January 1, 2012 / 5:56 p.m. CT (2356 GMT) GRAIL-B around the moon: The second of NASA's twin gravity-mapping probes, GRAIL (Gravity Recovery And Interior Laboratory) B arrived around the moon on New Year's Day. Following a similar approach as GRAIL-A on Saturday, GRAIL-B fired its thruster at 4:05 p.m. CST for a 39 minute lunar orbit insertion burn. Both probes will spend the next five weeks maneuvering into their tandem science orbit about 34 miles above the moon. The two GRAILs will also be renamed soon, the result of a student contest.
January 3, 2012 / 5:16 p.m. CT (2316 GMT) "Heritage, we (may) have a problem": The headline sale last November of Jim Lovell's Apollo 13 flown checklist for $388,375 has been halted because NASA is seeking proof of ownership. The space agency told Dallas, TX-based Heritage Auctions that it wants the provenance for the checklist, as well as for three other flown artifacts including Rusty Schweickart's Apollo 9 ID plate and hand controller. Heritage is holding the artifacts until the dispute between NASA and the retired astronauts is settled.
January 9, 2012 / 6:21 p.m. CT (0021 GMT Jan 10) Mr. Lovell goes to Washington: Apollo 13 commander James Lovell, together with his fellow Apollo astronauts Rusty Schweickart, Charlie Duke and Gene Cernan, travelled to Washington, DC on Monday to try to resolve what NASA Administrator Charles Bolden described as a "fundamental misunderstanding." At issue is the ownership and title to space-flown and mission-used equipment that the astronauts kept as mementos and in some cases have since sold. "We've committed to work together to find the right policy and legal paths forward," Bolden said.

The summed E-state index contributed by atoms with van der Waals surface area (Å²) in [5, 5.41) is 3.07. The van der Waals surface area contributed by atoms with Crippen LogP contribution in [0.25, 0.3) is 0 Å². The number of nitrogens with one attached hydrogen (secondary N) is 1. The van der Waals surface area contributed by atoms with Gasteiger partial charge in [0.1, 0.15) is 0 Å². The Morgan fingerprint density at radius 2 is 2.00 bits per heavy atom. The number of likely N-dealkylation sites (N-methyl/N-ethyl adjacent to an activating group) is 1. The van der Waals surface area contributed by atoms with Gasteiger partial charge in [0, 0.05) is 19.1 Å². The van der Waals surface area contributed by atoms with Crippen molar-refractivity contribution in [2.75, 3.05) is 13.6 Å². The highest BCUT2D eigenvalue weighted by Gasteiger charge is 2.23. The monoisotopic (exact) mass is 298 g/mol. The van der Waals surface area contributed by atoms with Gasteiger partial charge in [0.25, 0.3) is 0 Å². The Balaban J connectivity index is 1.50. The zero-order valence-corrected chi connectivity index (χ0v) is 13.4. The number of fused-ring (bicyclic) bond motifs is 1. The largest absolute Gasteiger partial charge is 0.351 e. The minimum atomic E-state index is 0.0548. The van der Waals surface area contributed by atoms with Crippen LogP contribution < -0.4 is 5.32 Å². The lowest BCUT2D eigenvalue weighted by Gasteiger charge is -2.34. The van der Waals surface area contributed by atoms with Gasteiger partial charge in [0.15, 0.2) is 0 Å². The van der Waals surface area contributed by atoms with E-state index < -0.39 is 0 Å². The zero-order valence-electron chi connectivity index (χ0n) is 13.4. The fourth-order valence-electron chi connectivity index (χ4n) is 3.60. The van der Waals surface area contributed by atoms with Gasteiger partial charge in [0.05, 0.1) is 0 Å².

January 10, 2012 / 11:29 a.m. CT (1729 GMT) First look at flight films: For the first time, the public now has access to digital high-res scans of the original film negatives flown on board NASA's Mercury and Gemini flights. A partnership between Johnson Space Center and Arizona State University's School of Earth and Space Exploration, the "March to the Moon" website presents the photos that were taken by the United States' first one- and two-man crews using handheld cameras, including the first American manned views of Earth from space and imagery captured during the first U.S. spacewalk.
January 12, 2012 / 9:42 a.m. CT (1542 GMT) Patch preview | Soyuz TMA-04M: The next crew setting sail for the International Space Station (ISS) is slated to launch in March on board Russia's Soyuz TMA-04M spacecraft. NASA astronaut Joe Acaba and Roscosmos cosmonauts Gennady Padalka and Sergei Revin will work aboard the station for five months as part of the Expedition 31 and 32 crews. To represent their journey to the ISS, the trio worked with artists to design a patch that would evoke "traveling in deep space," Padalka told collectSPACE.